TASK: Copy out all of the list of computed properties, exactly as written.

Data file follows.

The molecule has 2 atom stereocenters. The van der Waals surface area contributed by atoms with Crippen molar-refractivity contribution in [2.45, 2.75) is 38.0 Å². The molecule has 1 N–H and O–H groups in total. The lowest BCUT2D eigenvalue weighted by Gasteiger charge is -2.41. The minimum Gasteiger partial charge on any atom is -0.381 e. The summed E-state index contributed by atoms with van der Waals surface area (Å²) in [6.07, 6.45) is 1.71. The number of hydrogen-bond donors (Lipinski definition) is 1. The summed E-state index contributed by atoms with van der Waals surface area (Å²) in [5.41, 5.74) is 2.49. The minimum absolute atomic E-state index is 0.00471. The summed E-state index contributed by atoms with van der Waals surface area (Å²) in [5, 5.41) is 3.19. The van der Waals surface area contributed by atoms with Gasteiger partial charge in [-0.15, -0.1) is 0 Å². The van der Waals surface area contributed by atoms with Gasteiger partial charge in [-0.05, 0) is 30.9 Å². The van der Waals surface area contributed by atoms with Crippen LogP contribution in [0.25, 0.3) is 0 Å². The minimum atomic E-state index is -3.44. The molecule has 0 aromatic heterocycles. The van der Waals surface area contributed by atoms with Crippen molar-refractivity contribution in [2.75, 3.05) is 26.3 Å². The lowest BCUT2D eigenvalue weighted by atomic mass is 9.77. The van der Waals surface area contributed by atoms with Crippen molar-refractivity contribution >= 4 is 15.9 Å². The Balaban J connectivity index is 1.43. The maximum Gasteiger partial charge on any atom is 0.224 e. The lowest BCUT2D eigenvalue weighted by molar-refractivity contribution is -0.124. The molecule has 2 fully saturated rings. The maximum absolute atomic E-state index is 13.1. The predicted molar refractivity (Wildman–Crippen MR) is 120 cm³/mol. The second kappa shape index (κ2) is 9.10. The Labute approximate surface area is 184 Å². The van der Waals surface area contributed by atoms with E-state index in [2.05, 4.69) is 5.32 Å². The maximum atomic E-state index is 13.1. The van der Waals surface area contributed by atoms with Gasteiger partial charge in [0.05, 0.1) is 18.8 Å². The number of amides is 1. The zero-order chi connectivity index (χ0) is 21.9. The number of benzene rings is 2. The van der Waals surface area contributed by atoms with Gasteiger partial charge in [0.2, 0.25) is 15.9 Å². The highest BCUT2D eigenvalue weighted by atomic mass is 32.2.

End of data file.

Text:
The molecule has 2 atom stereocenters. The van der Waals surface area contributed by atoms with Crippen molar-refractivity contribution in [2.45, 2.75) is 38.0 Å². The molecule has 1 N–H and O–H groups in total. The lowest BCUT2D eigenvalue weighted by Gasteiger charge is -2.41. The minimum Gasteiger partial charge on any atom is -0.381 e. The summed E-state index contributed by atoms with van der Waals surface area (Å²) in [6.07, 6.45) is 1.71. The number of hydrogen-bond donors (Lipinski definition) is 1. The summed E-state index contributed by atoms with van der Waals surface area (Å²) in [5.41, 5.74) is 2.49. The minimum absolute atomic E-state index is 0.00471. The summed E-state index contributed by atoms with van der Waals surface area (Å²) in [5, 5.41) is 3.19. The van der Waals surface area contributed by atoms with Gasteiger partial charge in [-0.15, -0.1) is 0 Å². The van der Waals surface area contributed by atoms with Gasteiger partial charge in [-0.05, 0) is 30.9 Å². The van der Waals surface area contributed by atoms with Crippen LogP contribution in [0.25, 0.3) is 0 Å². The minimum atomic E-state index is -3.44. The molecule has 0 aromatic heterocycles. The van der Waals surface area contributed by atoms with Crippen molar-refractivity contribution in [2.75, 3.05) is 26.3 Å². The lowest BCUT2D eigenvalue weighted by atomic mass is 9.77. The van der Waals surface area contributed by atoms with Crippen molar-refractivity contribution >= 4 is 15.9 Å². The Balaban J connectivity index is 1.43. The maximum Gasteiger partial charge on any atom is 0.224 e. The lowest BCUT2D eigenvalue weighted by molar-refractivity contribution is -0.124. The molecule has 2 fully saturated rings. The maximum absolute atomic E-state index is 13.1. The predicted molar refractivity (Wildman–Crippen MR) is 120 cm³/mol. The second kappa shape index (κ2) is 9.10. The Labute approximate surface area is 184 Å². The van der Waals surface area contributed by atoms with E-state index in [2.05, 4.69) is 5.32 Å². The maximum atomic E-state index is 13.1. The van der Waals surface area contributed by atoms with Gasteiger partial charge in [0.05, 0.1) is 18.8 Å². The number of amides is 1. The zero-order chi connectivity index (χ0) is 21.9. The number of benzene rings is 2. The van der Waals surface area contributed by atoms with Gasteiger partial charge in [0.2, 0.25) is 15.9 Å². The highest BCUT2D eigenvalue weighted by atomic mass is 32.2.